In an interview with the Canadian Broadcasting Corporation prior to his trip, Obama stopped short of using the word dirty, as environmentalists do, to describe the process of extracting oil from the sands. But he said extraction work there “creates a big carbon footprint.”

Obama may also face tensions with Harper over the issue of trade; Canada is up in arms over a “Buy America” provision inserted by Congress into the $787 billion economic recovery package Obama just signed into law, and Canadians have not forgotten Obama’s campaign pledge to reopen negotiations on the North American Free Trade Agreement (NAFTA) - a pledge he has since backed away from.

Instead, White House officials say Obama will stress drafting new environmental and labor protection side-agreements to the pact, and will emphasize the $1.5 billion-a-day trading relationship between the United States and Canada, the largest trading relationship in the world.

Obama is hugely popular in Canada - one poll during the election found he is more popular here than in the United States - and the newspapers on Thursday were filled with stories about his visit.

Several thousand people stood outside the Parliament building Thursday morning, awaiting the arrival of Obama’s motorcade; when it pulled up, the crowd cheered wildly, and Obama and Harper stepped outside briefly to wave from behind a glass enclosure.

“They followed the campaign daily like we did,” said Jim Blanchard, a former ambassador to Canada under President Bill Clinton. “They were riveted to their televisions for a year and a half and very enamored with Obama, and they were very unhappy with George W. Bush,and so the fact that he is making his first foreign trip to Ottawa, and this early in his administration, is huge.”

By taking his first trip to Canada, Obama is following a sometime tradition for United States presidents. Ronald Reagan was one of those who made Canada his first official foreign visit.

Canadians have come to expect the first-visit honor ever since, though former President George W. Bush, a former governor of Texas, took his first trip to Mexico instead. (To avoid an international brouhaha, the Bush White House insisted the Mexico trip, to the ranch of former President Vicente Fox, was an unofficial visit, and that the first official presidential foreign trip was to Canada.)

The Obama White House is eager to avoid any similar slight, on matters stylistic or substantive. Denis McDonough, a deputy national security adviser to Obama, said before leaving Washington that the president was “very eager to make the trip.” Paul Cellucci, a former ambassador to Canada under Bush, said Obama would be wise to strike a friendly tone.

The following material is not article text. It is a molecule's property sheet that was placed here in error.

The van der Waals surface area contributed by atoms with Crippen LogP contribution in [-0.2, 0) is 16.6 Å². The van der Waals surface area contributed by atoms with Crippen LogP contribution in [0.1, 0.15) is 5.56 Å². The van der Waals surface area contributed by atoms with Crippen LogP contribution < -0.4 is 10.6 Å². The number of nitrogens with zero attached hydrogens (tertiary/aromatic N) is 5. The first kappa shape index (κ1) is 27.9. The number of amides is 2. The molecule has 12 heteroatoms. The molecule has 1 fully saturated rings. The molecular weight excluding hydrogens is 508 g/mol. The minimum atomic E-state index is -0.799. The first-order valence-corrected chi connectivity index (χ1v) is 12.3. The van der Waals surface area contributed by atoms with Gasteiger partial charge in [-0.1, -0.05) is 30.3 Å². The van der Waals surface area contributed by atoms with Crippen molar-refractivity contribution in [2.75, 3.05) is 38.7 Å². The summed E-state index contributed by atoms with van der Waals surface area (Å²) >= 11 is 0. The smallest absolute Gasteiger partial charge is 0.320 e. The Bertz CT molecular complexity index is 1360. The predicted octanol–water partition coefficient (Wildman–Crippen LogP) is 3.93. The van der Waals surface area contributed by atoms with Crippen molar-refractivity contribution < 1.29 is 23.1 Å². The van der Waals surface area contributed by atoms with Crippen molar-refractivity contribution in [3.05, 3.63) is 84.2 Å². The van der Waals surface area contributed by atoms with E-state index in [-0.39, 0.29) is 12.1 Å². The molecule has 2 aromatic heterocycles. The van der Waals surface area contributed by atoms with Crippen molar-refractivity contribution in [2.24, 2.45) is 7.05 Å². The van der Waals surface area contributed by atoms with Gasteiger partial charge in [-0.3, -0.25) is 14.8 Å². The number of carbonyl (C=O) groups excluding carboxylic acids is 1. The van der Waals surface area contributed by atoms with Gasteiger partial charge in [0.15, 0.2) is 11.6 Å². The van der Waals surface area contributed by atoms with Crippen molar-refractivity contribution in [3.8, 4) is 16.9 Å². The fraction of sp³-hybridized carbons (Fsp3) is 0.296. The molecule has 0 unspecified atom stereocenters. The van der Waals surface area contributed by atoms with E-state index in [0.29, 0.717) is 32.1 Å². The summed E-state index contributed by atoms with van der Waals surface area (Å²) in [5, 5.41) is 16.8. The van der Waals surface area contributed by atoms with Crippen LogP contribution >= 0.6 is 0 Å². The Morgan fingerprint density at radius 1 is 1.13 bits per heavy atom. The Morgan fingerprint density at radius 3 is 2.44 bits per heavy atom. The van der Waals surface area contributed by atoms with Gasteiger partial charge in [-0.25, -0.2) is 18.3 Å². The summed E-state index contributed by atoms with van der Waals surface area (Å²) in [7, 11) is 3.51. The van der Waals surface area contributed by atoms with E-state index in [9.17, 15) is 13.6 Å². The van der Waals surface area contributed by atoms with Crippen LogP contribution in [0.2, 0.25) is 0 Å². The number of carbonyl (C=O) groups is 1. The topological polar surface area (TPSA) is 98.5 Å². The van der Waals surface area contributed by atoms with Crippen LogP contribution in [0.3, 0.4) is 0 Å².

“As he deals with strong allies like Canada, I think he is going to have to listen to them,” said Cellucci. “You don’t want to go down the road of a trade war, if we’re getting all this energy from Canada and it’s a reliable source of energy. It’s not Venezuela, it’s not the Middle East. Why would we want to jeopardize that?”

Intellpuke: You can read this article by New York Times journalist Sheryl Gay Stolberg, reporting from Ottawa, Canada, in context here: " target="_blank">www.nytimes.com/2009/02/20/world/americas/20prexy.html?hp
New York Times journalist Ian Austen contributed reporting to this article.

Yes, dear ones, whither activism? My snide remarks for the night

Each day I travel around Toronto.

I speak to people about corrupt police, the invasion of the surveillance society taking place throughout the city, the feeling of doom - and then watch as yuppies go about their myriad rounds of exercise and beer festivities.

Each day I wonder: what IS it going to "take" to get people motivated to fight back against what is increasing apparent; the fiscal crisis is about to hit HARD right here in Canucksville. The government/media DISSinfo continues. We read about the crash in Buffalo (the backyard) and forget about detainees, torture and WAR CRIMES. Many look away as the homeless sit out and beg on street corners in subzero temperatures, never stopping to ask WHY these people ended up on the street.

Yet something needs to be done, obviously.

"The "old model" of social activism hasn't proved effective,... Changing a light bulb is not an appropriate response" to the climate crisis."

People don't really know how to be effective.

Roger Fisher's: "Making Threats is Not Enough," (ch. 3 in Int'l Conflict 4 Beginners, http://www dot pon.harvard.edu/hnp/writing/books/internationalconflict.shtml) might be a place to begin.

Is an uprising necessary? Is online petitioning, phoning and the usual enough.